ELKO — A former governor and local internet provider formed a co-op that aims to deliver natural gas and broadband to Spring Creek in as little as 18 months and to Lamoille shortly after.
The proposal could spark competition to provide natural gas and broadband between the cooperative and Southwest Gas, an investor-owned utility.
“The race is on,” said Delmo Andreozzi, chairman of the Elko County Board of Commissioners.
Jim Gibbons, who served as Nevada governor from 2007-2011 and now owns a 40-acre ranch property in Lamoille, partnered with Tariq Ahmad of Satview Broadband Ltd., an Elko cable company, to create Pacific Rural Gas Cooperative.
“We’re beginning here with a co-op for a very important reason,” Gibbons said.
They propose that the cooperative — a member-owned, nonprofit organization that is not regulated by the Public Utility Commission of Nevada — construct, own and operate a natural gas distribution and high-speed broadband network to serve Spring Creek and Lamoille, a 57-square-mile-area where those services do not exist yet.
Their approach would use existing cable company rights-of-way to install natural gas pipelines and fiber optic line using a “single trench model.” The method is intended to save money while reducing environmental impact, according to a Pacific Rural Gas Cooperative executive summary. The system would be designed to supply the needs of 16,000 residents and accommodate population increases over the next 30 years. Wholesale natural gas would come from the Ruby and Paiute pipelines, said Ahmad, and Satview plans to offer high-speed broadband service.
Because the organization is nonprofit, it does not have margins to invest in the project but can apply for federal rural energy grants to pay for a feasibility study and capital projects.
“This money is there for a purpose,” Gibbons said. “It’s there for a reason, so why not take advantage of that money?”
Members of the Elko County Board of Commissioners voted June 20 to support Pacific Rural Gas Cooperative’s grant application to finance a feasibility study for $125,000 under the U.S. Economic Development Administration’s Economic Development Assistance Program.
The grant process requires that a government or economic development entity submit the application. The Northeastern Nevada Regional Development Authority worked with the co-op and county staff to prepare the paperwork.
Commissioners also voted to contribute $5,000 from the 2018-19 budget contingency fund — to show the county “has skin in the game,” said NNRDA Executive Director Sheldon Mudd — and the county will act as a pass-through agency for the grant if it is approved.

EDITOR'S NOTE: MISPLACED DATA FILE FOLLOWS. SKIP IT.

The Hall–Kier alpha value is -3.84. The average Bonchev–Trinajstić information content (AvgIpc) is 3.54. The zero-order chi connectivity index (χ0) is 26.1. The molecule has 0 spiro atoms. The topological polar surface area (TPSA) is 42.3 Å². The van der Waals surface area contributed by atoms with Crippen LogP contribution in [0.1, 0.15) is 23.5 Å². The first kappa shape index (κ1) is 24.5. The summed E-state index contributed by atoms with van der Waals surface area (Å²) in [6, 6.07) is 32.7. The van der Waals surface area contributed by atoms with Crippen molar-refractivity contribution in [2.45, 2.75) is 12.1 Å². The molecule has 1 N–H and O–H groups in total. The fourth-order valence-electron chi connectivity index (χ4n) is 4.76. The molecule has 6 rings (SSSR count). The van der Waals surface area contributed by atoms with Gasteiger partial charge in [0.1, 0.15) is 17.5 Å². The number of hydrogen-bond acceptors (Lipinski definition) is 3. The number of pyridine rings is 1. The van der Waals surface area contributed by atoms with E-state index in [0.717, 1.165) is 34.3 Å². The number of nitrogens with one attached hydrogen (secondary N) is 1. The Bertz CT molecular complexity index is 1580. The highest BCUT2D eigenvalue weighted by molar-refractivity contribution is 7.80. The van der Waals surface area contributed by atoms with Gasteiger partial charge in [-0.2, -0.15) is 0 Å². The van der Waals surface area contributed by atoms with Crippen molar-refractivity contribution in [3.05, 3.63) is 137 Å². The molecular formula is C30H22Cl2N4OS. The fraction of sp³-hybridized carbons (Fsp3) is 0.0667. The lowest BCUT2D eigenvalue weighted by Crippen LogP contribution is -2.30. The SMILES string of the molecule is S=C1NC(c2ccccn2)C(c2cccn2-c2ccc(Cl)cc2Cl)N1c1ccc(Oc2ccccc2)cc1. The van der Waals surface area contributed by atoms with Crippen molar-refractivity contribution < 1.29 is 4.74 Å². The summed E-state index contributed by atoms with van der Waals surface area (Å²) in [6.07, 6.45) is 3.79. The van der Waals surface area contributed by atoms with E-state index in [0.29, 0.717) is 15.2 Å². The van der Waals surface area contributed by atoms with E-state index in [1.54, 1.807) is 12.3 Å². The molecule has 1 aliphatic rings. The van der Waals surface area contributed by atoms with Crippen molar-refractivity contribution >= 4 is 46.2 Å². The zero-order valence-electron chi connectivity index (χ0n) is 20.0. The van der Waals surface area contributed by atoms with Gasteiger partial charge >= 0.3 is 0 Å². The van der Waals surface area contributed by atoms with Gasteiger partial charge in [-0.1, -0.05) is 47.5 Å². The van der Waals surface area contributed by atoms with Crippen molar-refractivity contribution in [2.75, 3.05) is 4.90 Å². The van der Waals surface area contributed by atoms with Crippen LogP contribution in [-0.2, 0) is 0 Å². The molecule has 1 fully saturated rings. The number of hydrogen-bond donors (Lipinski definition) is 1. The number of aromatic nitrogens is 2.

Based on the co-op’s proposed model, the feasibility study would estimate construction costs and economic impact of natural gas and broadband development in Spring Creek. Study results would be available to any company, including Southwest Gas.
Debra Gallo, a representative from Southwest Gas, said the company has been working toward providing natural gas service to Spring Creek for years, and Southwest Gas has a nonexclusive franchise agreement with Elko County, she said. The utility lobbied the Legislature in 2015 to get a bill passed that would allow the company to expand its infrastructure and has been conducting internal analyses regarding project feasibility.
“We have been working significantly hard to allow us to get this done because we agree … that it is key for the area,” she told commissioners. “We are going to make the filing.”
Gallo also explained that Southwest Gas has experience with joint trenches, and adding broadband lines could be a possibility for the Spring Creek area. However, Southwest Gas’ plan would take more than 18 months, she said, partly because of PUCN requirements and processes.
A cooperative circumvents PUCN regulation because it has its own governing board. Freedom from the agency’s oversight would be well-received by Spring Creek residents who may be growing weary of deliberations between Great Basin Water Company and the PUCN, said Commissioner Rex Steninger.
“There are 15,000 residents out there that we could help out,” said Steninger, explaining that the utility services would improve residents’ quality of life and expand business opportunities. “I think it’s worth the $5,000 commitment.”
If the grant is approved and feasibility study completed, Mudd would continue to assist the cooperative with grant applications for the installment of infrastructure.
“We really want to get this done,” Gibbons said. “We want to get this done sooner rather than later.”
“There are 15,000 residents out there that we could help out. I think it’s worth the $5,000 commitment.” Commissioner Rex Steninger